Question about wpa_supplicant for 802.1x wired authentication

Jouni Malinen jkmaline
Wed Apr 6 19:25:47 PDT 2005

On Wed, Apr 06, 2005 at 06:45:03PM -0700, Sanchez, Ricardo J wrote:

> I have been using Xsupplicant with PEAP (MS-CHAP-v2) 
> in conjunction with hostapd (authenticator) and a Cisco ACS
> (Radius server) for testing authentication and 
> it all works fine. However, I want to experiment with
> the key hierarchy and have configured wpa_supplicant 
> to obtain the master keying information from Xsupplicant
> using a wired driver.

I do not understand fully what you are trying to do here.. Xsupplicant
can be used as an external EAP peer for wpa_supplicant, but that is not
needed (nor recommended anymore) and anyway, it would only be used for
WPA/WPA2, i.e., when 4-Way Handshake is used. There is not much point in
using this for wired authentication since wpa_supplicant would not
really be used for anything in that case. If you want to use Xsupplicant
for EAP, I don't see why you would use it with wpa_supplicant in case of
wired authentication.

> On the authenticator side, I have noticed that in the last
> Access-Accept message from Radius there are two "MS MPPE keys" 
> (MS MPPE Recv Key & MS MPPE Send Key) encrypted as Radius attributes. 

That's correct.

> The authenticator then performs a decryption of those keys
> and generates two 32-bytes unencrypted keys for peer encryption
> and EAP-server encryption.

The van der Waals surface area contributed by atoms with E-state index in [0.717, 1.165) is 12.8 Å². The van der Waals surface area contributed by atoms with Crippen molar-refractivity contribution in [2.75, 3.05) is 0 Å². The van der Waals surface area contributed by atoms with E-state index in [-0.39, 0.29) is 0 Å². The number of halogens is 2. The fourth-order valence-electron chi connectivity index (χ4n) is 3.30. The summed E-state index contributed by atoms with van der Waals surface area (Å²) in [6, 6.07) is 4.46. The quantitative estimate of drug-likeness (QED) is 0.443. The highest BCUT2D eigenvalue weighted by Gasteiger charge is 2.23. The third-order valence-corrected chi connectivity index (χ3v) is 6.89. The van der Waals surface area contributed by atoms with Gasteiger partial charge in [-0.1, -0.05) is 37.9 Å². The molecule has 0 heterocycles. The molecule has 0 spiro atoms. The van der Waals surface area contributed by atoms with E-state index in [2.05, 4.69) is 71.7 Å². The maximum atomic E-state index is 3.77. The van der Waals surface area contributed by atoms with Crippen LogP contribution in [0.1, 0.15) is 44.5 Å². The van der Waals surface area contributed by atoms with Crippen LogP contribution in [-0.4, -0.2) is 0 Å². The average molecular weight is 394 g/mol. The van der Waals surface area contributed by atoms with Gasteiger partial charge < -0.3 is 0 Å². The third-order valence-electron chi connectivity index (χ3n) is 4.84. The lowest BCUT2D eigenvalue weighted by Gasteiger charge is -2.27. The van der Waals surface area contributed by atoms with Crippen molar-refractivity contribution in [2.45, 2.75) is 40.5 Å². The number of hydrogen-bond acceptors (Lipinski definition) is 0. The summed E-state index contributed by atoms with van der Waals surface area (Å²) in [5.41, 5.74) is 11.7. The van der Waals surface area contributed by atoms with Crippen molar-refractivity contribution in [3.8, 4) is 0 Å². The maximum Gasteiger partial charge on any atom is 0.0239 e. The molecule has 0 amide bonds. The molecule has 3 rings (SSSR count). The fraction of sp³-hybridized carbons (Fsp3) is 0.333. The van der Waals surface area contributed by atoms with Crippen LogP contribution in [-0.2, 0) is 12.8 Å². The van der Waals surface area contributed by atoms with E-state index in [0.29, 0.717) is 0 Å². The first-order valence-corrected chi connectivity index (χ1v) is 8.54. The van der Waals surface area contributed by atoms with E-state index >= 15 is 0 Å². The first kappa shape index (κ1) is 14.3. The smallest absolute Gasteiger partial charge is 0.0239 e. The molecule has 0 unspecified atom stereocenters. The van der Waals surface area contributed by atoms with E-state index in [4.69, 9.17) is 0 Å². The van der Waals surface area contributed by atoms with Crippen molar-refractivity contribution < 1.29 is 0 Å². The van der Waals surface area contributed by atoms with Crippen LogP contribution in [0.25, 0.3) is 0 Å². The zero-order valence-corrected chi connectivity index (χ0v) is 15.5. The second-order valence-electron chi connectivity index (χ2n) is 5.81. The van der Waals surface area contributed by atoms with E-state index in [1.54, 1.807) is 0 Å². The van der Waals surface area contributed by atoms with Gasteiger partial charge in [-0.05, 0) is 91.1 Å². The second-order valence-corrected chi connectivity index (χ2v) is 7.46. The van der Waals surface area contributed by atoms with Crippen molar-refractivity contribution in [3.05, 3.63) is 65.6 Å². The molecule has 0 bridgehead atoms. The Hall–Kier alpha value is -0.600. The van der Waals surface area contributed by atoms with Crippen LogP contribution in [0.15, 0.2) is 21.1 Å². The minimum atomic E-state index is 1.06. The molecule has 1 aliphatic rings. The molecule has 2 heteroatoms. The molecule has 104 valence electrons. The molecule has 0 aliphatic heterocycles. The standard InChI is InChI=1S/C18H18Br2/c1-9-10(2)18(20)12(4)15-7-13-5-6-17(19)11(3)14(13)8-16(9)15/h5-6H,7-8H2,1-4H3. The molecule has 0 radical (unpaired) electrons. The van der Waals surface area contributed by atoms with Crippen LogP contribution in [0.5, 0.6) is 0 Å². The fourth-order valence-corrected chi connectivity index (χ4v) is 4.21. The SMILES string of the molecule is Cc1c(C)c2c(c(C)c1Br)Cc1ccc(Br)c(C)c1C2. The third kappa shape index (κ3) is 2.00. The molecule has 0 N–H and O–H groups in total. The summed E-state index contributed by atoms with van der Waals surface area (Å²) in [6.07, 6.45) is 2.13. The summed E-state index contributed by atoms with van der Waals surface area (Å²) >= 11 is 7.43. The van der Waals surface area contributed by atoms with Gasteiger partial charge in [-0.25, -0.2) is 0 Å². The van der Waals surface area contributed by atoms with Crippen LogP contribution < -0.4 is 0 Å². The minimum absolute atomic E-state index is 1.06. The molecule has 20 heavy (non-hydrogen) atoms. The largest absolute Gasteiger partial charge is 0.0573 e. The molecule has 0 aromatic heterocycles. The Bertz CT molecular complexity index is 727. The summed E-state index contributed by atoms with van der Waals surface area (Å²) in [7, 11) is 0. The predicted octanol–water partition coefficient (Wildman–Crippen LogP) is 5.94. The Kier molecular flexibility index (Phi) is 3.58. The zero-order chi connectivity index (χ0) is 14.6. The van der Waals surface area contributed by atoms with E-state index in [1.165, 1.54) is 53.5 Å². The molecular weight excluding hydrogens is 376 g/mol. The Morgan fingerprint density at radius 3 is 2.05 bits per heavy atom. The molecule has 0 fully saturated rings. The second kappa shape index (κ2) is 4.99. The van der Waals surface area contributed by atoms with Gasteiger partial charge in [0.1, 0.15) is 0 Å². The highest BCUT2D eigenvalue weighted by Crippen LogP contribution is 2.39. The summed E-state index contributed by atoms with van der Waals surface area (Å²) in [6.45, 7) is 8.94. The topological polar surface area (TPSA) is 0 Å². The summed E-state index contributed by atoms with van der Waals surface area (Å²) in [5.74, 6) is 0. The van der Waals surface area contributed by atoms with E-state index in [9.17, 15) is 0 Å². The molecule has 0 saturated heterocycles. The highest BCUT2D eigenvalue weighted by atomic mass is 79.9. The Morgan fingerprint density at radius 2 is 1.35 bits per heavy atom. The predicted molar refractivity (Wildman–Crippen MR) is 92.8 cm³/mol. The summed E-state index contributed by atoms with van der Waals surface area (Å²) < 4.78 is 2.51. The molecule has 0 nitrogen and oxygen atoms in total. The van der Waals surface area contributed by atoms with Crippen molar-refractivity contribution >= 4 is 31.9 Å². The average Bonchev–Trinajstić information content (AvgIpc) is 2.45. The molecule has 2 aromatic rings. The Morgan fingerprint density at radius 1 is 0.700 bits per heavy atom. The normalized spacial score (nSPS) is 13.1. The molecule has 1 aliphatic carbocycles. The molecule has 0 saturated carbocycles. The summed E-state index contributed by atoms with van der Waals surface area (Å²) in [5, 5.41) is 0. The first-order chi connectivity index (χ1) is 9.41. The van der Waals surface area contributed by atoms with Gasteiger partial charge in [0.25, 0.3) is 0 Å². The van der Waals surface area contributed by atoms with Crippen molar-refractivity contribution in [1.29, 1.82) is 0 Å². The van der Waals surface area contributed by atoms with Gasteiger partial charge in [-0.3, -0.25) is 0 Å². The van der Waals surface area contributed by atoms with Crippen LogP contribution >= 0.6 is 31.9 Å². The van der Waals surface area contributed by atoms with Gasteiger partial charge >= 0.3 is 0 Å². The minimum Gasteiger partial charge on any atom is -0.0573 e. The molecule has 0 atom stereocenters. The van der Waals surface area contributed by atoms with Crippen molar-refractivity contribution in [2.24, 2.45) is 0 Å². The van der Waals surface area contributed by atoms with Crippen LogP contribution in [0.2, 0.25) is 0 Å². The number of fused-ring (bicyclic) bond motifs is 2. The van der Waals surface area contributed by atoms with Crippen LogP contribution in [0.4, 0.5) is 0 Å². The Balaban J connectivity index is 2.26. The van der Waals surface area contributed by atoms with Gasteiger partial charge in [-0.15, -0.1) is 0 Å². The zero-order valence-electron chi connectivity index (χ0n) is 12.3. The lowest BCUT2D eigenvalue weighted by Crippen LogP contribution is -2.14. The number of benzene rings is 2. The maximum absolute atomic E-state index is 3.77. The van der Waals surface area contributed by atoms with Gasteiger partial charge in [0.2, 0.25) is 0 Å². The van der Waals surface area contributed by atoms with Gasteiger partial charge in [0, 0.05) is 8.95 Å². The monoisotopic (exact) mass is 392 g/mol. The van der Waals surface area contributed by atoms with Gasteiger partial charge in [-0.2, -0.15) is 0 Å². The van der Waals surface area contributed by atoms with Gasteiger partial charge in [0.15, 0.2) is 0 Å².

I'm not sure what you mean with peer encryption and EAP-server
encryption, but yes, Authenticator does indeed decrypt the
MS-MPPE-{Recv,Send}-Key attributes.

> On the supplicant side, Xsupplicant derives keying information
> after the last EAP-SUCCESS message is received from the authenticator
> and pass it on to the wpa_supplicant. I have noticed that 
> this "master" key is 32 bytes long but it does not resemble in 
> any way any of the unencrypted MPPE keys residing in the authenticator.
> Isn't it true that the derived master key (or PMK) has to be the same
> on both supplicant and authenticator?

Yes, PMK does indeed need to be same.

> What is exactly used as PMK on the
> wpa_supplicant (w/ Xsupplicant) and on the hostapd (authenticator)? 
> Does the PMK passed to the wpa_supplicant goes thru 
> another transformation/manipulation to obtain the actual PMK that 
> matches the one on the authenticator?

No, it is supposed to be same. Anyway, I don't really see what you are
trying to do here, since PMK is not really used in case of wired
authentication.. It would be useful if you are setting data encryption
keys, e.g., with WPA/WPA2 or IEEE 802.1X EAPOL-Key frames.

Jouni Malinen                                            PGP id EFC895FA

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